Residential Real Estate 101
Residential Real Estate 101
This article was contributed by Madoline Hatter. Madoline is a freelance writer and blog junkie from ChangeOfAddressForm.com. You can reach her at: m.hatter12 @ gmail.com.
As a real estate investor or a first-time buyer, you need to understand what type of residence may be a good investment depending on market conditions. You may want a property that will provide positive cash flow. You may want to buy and hold property that can produce income each month. Or you may want to find a property in excellent condition in which to live.
Investing in Residential real estate
The most common form of investing in real estate is buying residential properties. For the most part, it provides a place to live for the owner or the tenant. Either way, this is the safest type of investment for many average income families. The degree to which the house is treated as investment depends on the buyer's personal situation and interest. One characteristic of all these residences is that they can generate a constant income. The other characteristic common to them is that the property will require monthly mortgage payments, property taxes, utilities and repairs wherever needed.
Residential properties, in general, come in different styles, sizes and shapes.
1. A single-family house - This can be a tiny home about 500 square feet size, or a mansion with a 8000 square feet living area. Single family houses come in ranch style homes with one or more bathroom, or they can be townhouses. All these homes' architectural styles may vary, the structure may be unique, such as bungalows, slatboxes, colonials and so on. But the one common element in all these houses is that they are all designed for a single family to live on the property.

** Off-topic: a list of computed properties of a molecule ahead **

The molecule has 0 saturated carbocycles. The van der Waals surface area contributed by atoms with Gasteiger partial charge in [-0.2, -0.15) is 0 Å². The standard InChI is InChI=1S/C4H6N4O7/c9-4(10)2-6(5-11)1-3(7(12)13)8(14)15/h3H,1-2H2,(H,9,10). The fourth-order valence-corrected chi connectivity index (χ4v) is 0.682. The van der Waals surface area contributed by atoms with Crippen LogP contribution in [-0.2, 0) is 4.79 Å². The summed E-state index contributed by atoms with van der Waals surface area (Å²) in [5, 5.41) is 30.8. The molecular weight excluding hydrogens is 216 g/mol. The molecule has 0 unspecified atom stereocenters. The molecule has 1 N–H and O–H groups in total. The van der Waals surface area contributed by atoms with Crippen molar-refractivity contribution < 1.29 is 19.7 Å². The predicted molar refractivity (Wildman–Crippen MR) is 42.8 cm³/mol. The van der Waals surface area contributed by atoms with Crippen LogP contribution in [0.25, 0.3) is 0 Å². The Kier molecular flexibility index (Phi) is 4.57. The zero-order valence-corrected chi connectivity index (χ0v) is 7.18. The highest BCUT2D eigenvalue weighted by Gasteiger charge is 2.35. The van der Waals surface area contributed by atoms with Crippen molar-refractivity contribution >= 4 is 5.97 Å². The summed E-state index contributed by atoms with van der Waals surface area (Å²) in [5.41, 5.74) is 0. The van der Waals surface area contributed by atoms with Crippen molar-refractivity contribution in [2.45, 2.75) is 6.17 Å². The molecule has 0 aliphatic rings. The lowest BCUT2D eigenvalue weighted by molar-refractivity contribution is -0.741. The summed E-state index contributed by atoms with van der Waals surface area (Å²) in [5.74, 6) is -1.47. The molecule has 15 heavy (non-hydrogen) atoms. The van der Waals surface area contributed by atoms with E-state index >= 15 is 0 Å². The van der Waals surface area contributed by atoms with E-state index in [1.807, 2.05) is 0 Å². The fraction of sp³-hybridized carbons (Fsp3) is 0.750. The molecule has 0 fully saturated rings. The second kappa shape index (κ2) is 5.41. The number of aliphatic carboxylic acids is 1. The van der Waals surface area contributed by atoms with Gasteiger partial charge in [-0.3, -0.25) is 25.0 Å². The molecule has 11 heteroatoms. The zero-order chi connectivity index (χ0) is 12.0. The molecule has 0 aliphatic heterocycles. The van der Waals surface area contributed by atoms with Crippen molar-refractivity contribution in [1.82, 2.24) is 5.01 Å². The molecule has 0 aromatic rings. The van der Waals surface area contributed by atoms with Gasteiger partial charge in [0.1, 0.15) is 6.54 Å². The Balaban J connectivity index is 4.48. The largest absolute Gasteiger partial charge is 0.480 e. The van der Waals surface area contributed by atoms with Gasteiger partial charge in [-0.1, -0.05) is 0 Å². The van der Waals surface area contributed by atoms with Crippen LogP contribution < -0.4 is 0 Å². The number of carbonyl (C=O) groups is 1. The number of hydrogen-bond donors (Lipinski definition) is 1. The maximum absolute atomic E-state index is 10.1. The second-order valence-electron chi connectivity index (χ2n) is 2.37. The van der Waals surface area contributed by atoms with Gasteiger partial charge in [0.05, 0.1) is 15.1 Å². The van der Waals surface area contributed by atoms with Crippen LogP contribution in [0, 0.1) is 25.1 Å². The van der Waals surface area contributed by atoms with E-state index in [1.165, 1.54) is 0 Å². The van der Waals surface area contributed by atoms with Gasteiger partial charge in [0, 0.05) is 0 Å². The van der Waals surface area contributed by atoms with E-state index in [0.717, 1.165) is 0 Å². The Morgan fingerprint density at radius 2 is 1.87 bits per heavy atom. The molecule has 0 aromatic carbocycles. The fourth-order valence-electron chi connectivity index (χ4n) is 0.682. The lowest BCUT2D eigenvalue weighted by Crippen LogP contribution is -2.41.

2. Duplexes and Triplexes - Much like a single-family home, duplexes offer living spaces for families - not just one but two. The homes normally have a single wall separating the two families and access to the outside without going through each others unit. Triplexes are similar to duplexes except that these structures have three separate living units to accommodate three families. Residential property that has more than four separate living units are categorized under commercial properties.
3. Condominiums- A special type of real estate more common among city dwellers due to space constraints. Ownership of a condominium allows a person to own a portion of the building that constitute the apartment complex. The condominium owner typically receives a deed to the property with joint ownership in common areas, such as pool, community park, gym and other common facilities.
Finally, a professional realtor's knowledge of the local real estate market may help you determine what type of property is likely to yield positive cash flow and be a good investment.